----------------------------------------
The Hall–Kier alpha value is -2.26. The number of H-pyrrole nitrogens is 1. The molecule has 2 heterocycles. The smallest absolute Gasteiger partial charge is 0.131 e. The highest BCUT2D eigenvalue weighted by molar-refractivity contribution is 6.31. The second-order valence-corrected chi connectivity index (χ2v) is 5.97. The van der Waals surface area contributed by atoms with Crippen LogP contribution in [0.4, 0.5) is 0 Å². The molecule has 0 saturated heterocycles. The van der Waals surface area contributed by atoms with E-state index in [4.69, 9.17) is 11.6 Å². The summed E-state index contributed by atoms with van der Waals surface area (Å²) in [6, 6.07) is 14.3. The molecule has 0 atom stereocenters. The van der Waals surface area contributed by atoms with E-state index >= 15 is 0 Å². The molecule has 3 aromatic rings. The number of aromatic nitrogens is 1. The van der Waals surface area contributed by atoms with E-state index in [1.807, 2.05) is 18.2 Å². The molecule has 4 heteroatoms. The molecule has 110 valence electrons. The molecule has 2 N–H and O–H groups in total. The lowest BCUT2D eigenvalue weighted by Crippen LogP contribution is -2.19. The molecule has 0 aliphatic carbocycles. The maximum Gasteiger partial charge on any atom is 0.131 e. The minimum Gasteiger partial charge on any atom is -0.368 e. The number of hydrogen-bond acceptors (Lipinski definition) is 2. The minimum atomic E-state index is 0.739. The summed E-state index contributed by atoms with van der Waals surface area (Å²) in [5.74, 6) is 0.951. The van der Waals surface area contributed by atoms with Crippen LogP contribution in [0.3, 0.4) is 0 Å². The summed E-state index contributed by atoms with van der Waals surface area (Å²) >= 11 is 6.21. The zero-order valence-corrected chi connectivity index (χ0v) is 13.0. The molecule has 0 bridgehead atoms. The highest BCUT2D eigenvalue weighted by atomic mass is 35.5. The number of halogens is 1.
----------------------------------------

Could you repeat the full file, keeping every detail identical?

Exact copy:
The Hall–Kier alpha value is -2.26. The number of H-pyrrole nitrogens is 1. The molecule has 2 heterocycles. The smallest absolute Gasteiger partial charge is 0.131 e. The highest BCUT2D eigenvalue weighted by molar-refractivity contribution is 6.31. The second-order valence-corrected chi connectivity index (χ2v) is 5.97. The van der Waals surface area contributed by atoms with Crippen LogP contribution in [0.4, 0.5) is 0 Å². The molecule has 0 saturated heterocycles. The van der Waals surface area contributed by atoms with E-state index in [4.69, 9.17) is 11.6 Å². The summed E-state index contributed by atoms with van der Waals surface area (Å²) in [6, 6.07) is 14.3. The molecule has 0 atom stereocenters. The van der Waals surface area contributed by atoms with E-state index >= 15 is 0 Å². The molecule has 3 aromatic rings. The number of aromatic nitrogens is 1. The van der Waals surface area contributed by atoms with E-state index in [1.807, 2.05) is 18.2 Å². The molecule has 4 heteroatoms. The molecule has 110 valence electrons. The molecule has 2 N–H and O–H groups in total. The lowest BCUT2D eigenvalue weighted by Crippen LogP contribution is -2.19. The molecule has 0 aliphatic carbocycles. The maximum Gasteiger partial charge on any atom is 0.131 e. The minimum Gasteiger partial charge on any atom is -0.368 e. The number of hydrogen-bond acceptors (Lipinski definition) is 2. The minimum atomic E-state index is 0.739. The summed E-state index contributed by atoms with van der Waals surface area (Å²) in [5.74, 6) is 0.951. The van der Waals surface area contributed by atoms with Crippen LogP contribution in [0.3, 0.4) is 0 Å². The summed E-state index contributed by atoms with van der Waals surface area (Å²) >= 11 is 6.21. The zero-order valence-corrected chi connectivity index (χ0v) is 13.0. The molecule has 0 bridgehead atoms. The highest BCUT2D eigenvalue weighted by atomic mass is 35.5. The number of halogens is 1.